Caremark claims based on a failure of oversight of sexual harassment. The court noted that an officer’s failure to take action to address sexual harassment (or other misconduct) had to be “sufficiently sustained, systematic, or striking to constitute action in bad faith.” The plaintiffs claimed that DF permitted “a toxic culture to develop” at the company and “turned a blind eye to sexual harassment and misconduct.” The plaintiffs cited a series of events as red flags evidencing that “growing culture” and DF’s role in it. The court agreed that these allegations supported that DF knew about, and ignored, red flags. As Global Chief People Officer, the court noted, DF “was supposed to have his ear to the ground and be knowledgeable about the Company’s employees.” The court stated that, “[f]or someone in [DF’s] position,” the EEOC complaints and related walkout were “massive red flags,” and, moreover, they were followed by additional EEOC complaints and a related strike, which constituted “another set of red flags”—based on which DF “should have been figuring out whether something was seriously wrong and either addressing it or reporting upward to the CEO and the directors.”

The requirement of bad faith (i.e., conscious disregard of the red flags). The court found it reasonable to infer that DF had “consciously” ignored the red flags. First, allegedly (and as confirmed by the company’s Compliance Department), DF himself had engaged in multiple acts of sexual harassment—including after the first EEOC complaints and walkout; then, again, after the second set of EEOC complaints and the strike; and then, again, after he and management had spent a year focusing on addressing the company’s problems with sexual harassment. The court wrote: “When considering whether a defendant consciously ignored red flags regarding a culture of sexual harassment and misconduct, it is reasonable to give weight to the fact that the defendant himself committed multiple acts of sexual harassment, including repeating the behavior after being disciplined and given a last chance. It is reasonable to infer that such an individual could consciously turn a blind eye to red flags about similar conduct by others.” Second, allegedly, under DF’s watch, the human resources department ignored complaints about sexual harassment and misconduct and employees’ fear of retaliation for reporting complaints to the department. “Those allegations support the inference that, as a serial harasser, [DF] was consciously failing to do what he should have done to address problems with sexual harassment and misconduct,” the court wrote. Third, there was no evidence from the books and records produced by the company for the stockholders’ Section 220 investigation indicating that DF had taken action to report sexual harassment or misconduct issues to the board until June 2019. The court concluded that it was reasonable to infer “that [DF]’s acts of sexual harassment constituted knowing misconduct.”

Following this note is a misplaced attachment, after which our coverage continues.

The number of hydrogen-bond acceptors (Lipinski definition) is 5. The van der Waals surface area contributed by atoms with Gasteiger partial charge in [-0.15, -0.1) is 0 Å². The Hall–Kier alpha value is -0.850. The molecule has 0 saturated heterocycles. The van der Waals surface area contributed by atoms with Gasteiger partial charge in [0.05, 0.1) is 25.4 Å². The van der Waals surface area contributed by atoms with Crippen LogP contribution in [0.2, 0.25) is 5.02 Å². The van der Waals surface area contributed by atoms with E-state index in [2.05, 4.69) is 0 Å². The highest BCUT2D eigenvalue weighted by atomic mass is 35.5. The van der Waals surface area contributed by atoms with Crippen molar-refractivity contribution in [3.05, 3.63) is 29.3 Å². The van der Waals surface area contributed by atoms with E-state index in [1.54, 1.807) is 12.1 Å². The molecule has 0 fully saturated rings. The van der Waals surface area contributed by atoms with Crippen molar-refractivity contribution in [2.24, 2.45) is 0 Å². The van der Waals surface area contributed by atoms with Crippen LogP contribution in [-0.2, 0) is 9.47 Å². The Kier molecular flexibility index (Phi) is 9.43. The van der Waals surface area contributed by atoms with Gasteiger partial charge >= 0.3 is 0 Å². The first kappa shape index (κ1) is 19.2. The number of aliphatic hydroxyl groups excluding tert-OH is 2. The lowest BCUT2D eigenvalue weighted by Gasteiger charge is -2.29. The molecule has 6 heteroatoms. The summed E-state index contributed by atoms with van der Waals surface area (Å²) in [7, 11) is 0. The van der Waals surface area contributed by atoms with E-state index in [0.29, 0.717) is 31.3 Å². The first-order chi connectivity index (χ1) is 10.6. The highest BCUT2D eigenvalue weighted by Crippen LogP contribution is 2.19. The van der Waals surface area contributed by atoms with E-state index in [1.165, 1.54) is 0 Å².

Potential Caremark liability while an officer addresses previously ignored risks. The court concluded that, with respect to DF’s actions in 2019 and thereafter, when he was involved with the board’s and management’s efforts to address the sexual harassment problems, it was not possible, at the pleading stage, to decide whether or not he might have liability for actions taken during that time. It was “possible” that his participation in the remediation efforts had involved just “going through the motions of assisting his colleagues” to address the sexual harassment problem while in reality “continuing to turn a blind eye” to the problem, the court observed. That possibility, and other permissible inferences from the remediation efforts DF made from early 2019 through termination of his employment in late 2019, could be resolved only at trial.

Sexual harassment as a duty of loyalty violation. The court held that the claims against DF for his own acts of sexual harassment constituted claims for breach of his duty of loyalty. The court stated that fiduciaries must act in the best interests of the corporation, and that they act in bad faith when engaged in “intentional dereliction of duty or a conscious disregard for [their] responsibilities.” When DF engaged in sexual harassment, he was “intentionally act[ing] with a purpose other than that of advancing the best interests of the corporation,” the court wrote. “It is not reasonable to infer that [DF] acted in good faith and remained loyal to the Company while committing acts of sexual harassment, violating company policy, violating positive law, and subjecting the Company to liability.”